To develop loyalty, you need to continually investigate what works for your customer Click To Tweet

Customer loyalty is no longer about loyalty cards, air miles or even price, it’s about relationship, shared values, and strategic engagement.

This article was written by Gbenga Onalaja. Gbenga is a Content Strategist at Wild Fusion, Africa’s leading Digital Marketing Agency. He specializes in long-form content, email marketing, SEO, and writing compelling brand stories.

The 4 minute guide to SME marketing

4 minutes

The average human’s attention span is… oh look, a notification on my cell phone!

oh my god gifAccording to scientists, the age of smartphones has left humans with such a short attention span even a goldfish can hold a thought for longer. As such it is no longer surprising when people complain that a 1000 or 2000 words post/article is toooooooooo long.  So I asked a couple of friends and acquaintances;

“What’s the most amount of time you would be willing to spend to carefully read an article that piques your interest?”

The answers varied between 2-7 minutes and at the end of the day I arrived at an average of well, 5 minutes! And this was one of the considerations that inspired “The 4 Minute Guide to SME Marketing” series.

What I hope to do with this series is help start-ups and small/medium business owners navigate the rather murky waters of marketing. Because I understand the time constraints we all face as busy professionals and business owners, I plan to keep every article interesting, informative, and most importantly, concise. Pinky swear!

I chose to do a series specifically on marketing because, to be honest, I absolutely love the profession and practice. I always tell people that marketing found me (a story for another day).

After spending years in the advertising industry as a brand and marketing strategist and working on a number of brands across different industries, I’ve gained insights that I believe would be useful to small business owners. It can be difficult to access ready and affordable marketing consulting services so

That said, I guess we can all agree that starting a business is exhilarating. Unfortunately, the “build it and they will come” theory doesn’t hold much weight anymore because while you might have a fantastic, the greatest thing since sliced-bread product, if people do not know about it, who you epp?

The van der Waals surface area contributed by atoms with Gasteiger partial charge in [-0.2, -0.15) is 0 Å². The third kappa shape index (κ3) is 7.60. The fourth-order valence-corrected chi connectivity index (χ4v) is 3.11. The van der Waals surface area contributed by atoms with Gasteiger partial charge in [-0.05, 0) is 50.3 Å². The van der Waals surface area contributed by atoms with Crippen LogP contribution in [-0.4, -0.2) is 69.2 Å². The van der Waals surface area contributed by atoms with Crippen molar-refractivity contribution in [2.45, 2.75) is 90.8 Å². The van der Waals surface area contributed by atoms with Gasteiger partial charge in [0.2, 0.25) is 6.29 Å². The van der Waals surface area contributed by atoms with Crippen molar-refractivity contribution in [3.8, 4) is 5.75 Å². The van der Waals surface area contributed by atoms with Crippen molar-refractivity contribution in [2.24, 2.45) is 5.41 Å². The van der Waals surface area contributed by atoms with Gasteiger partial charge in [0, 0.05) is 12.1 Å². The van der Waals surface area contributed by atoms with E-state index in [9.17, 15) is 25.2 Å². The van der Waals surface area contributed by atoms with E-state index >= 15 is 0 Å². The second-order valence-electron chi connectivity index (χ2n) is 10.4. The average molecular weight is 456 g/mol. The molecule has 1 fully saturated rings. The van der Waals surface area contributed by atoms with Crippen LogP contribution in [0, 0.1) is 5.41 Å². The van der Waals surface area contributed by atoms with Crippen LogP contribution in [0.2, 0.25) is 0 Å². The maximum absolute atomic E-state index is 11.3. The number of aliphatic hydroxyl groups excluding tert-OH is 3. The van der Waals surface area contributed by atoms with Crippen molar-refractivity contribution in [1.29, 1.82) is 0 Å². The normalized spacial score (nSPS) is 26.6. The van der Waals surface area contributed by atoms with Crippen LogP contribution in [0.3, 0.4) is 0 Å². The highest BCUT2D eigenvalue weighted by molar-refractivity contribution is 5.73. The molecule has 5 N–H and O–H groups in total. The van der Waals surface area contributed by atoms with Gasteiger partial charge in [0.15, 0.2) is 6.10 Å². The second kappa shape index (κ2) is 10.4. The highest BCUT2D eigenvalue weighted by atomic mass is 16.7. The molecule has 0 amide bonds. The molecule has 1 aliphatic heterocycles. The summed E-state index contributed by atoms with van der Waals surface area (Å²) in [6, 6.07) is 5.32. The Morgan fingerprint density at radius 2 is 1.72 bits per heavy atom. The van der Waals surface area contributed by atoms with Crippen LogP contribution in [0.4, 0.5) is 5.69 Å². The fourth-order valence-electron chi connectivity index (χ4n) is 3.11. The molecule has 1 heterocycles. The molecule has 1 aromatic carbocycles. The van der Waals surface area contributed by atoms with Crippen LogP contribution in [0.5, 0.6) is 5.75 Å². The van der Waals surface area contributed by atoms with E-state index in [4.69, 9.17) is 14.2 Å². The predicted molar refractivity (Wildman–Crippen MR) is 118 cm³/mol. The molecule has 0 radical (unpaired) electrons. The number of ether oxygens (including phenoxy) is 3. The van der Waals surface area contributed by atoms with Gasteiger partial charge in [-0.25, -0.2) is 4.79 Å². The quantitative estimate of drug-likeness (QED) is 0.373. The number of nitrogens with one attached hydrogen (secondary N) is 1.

The process of letting people know about your product or service is a deliberate one hence an entire academic and professional field called marketing. Again, unfortunately, a lot of startups and SMEs have a flawed mindset with respect to marketing (what it entails and what it can do for their businesses) and this is why most of them do not scale or eventually live up to their full potentials.

I mean in today’s business field, battles are won or lost in the market arena and a good product/service alone would not sell itself. As such, marketing imperatives are no longer an option, but a MUST!

You can choose to think about it this way. Your product or service started as an idea and we all know that ideas need momentum. LaunchSquad’s Jason Throckmorton said “you can have the best idea in the world but if you don’t couple that with a strategy to spread your story, your idea isn’t going to go very far.” I couldn’t agree more.

Still in doubt? You can also choose to think about it this other way. As a start-up, as a new business, nobody knows you yet so you need to get people to care enough to try what you offer.

And this is when marketing becomes a smart investment because it can help you legitimize your business, create excitement, engage potential clients/customers, encourage trials and repeat purchases and even inspire loyalty and advocacy.

You see where I am going with this right? 😀

I’d conclude today’s post by saying SME marketing shouldn’t be a flimsy afterthought. Just as you have been very deliberate about creating a top notch product or service, you need to be equally deliberate in creating demand for that product or service.

Until next week SLAyers!

Cheers!